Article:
Department Of Health Reports Steady Improvements In Safer Prescribing

by Reporter / Jan 30, 2019 / 0 comments

Department Of Health Reports Steady Improvements In Safer Prescribing

The New Mexico Department of Health (NMDOH) announced Jan. 14 the release of its latest state quarterly prescribing report that shows a 14.9 percent decrease of prescribing high dose opioids in the state.

The numbers come from the Board of Pharmacy’s Prescription Monitoring Program (PMP) database, which is required for use by healthcare providers to check a patient’s prescription history before prescribing opioid and benzo-diazepines. Opioids are a class of prescription painkillers such as oxycodone, codeine and morphine, all of which can cause addiction.

The latest report covers the third quarter of 2018, and like the second quarter report released in the Opioid Prescribing Measures Show Improvement article last October, it shows significant year-to-year declines from the 2017 third quarter report that include:

  • The number of patients receiving high dose benzodiazepines (medications such as valium, and Xanax) decreased by 13.7 percent.
  • Patients with overlapping opioid prescriptions from different prescribers decreased by 21.1 percent.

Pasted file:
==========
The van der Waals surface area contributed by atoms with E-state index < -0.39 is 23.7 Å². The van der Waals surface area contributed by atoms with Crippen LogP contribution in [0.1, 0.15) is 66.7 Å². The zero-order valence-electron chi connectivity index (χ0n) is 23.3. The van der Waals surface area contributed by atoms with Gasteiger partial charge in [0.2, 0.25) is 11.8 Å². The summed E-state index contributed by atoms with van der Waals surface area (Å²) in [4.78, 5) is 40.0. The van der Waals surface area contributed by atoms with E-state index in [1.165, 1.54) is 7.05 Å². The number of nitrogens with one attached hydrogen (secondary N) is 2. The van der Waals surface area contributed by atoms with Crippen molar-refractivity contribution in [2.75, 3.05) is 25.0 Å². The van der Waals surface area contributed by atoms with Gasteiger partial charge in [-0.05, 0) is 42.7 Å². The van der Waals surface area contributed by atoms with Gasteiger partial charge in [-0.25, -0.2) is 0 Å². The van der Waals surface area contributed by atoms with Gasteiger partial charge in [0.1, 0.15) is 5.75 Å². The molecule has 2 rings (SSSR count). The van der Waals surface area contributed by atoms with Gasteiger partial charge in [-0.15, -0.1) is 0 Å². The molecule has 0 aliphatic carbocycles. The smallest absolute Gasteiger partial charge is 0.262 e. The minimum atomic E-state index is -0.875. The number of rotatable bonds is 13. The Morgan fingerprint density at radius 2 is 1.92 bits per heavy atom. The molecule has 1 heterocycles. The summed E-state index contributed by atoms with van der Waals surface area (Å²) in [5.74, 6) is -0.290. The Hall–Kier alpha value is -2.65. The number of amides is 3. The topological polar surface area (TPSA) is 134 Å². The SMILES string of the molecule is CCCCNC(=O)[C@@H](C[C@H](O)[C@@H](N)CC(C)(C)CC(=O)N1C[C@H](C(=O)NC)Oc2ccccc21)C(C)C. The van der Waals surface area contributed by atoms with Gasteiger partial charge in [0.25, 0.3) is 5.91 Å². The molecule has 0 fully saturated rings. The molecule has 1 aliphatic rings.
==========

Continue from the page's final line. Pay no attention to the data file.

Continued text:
• Patients with overlapping prescriptions for opioids and benzodiazepines decreased by 20.4 percent over the previous year.
  • The number of new potential chronic opioid patients (those with at least 30 days of opioids in the quarter and none in the prior quarter) declined by 17.7 percent.

While the trends are positive, the drug overdose death rate in New Mexico remains far too high, which emphasizes the need for more and continued work.

Things the community can do to prevent drug overdose include:
People who are concerned about their use of controlled or illicit substances should see their healthcare provider and ask for help.
People with multiple prescriptions (of any sort) should talk to their healthcare providers (prescribers and pharmacists) about all medications they take.

Prescribers and pharmacists are expected to:

  • Consistently check the PMP database
  • Use caution when prescribing high-risk medications.
  • Apply guidelines based on clinical knowledge and the needs of individual patients.

 

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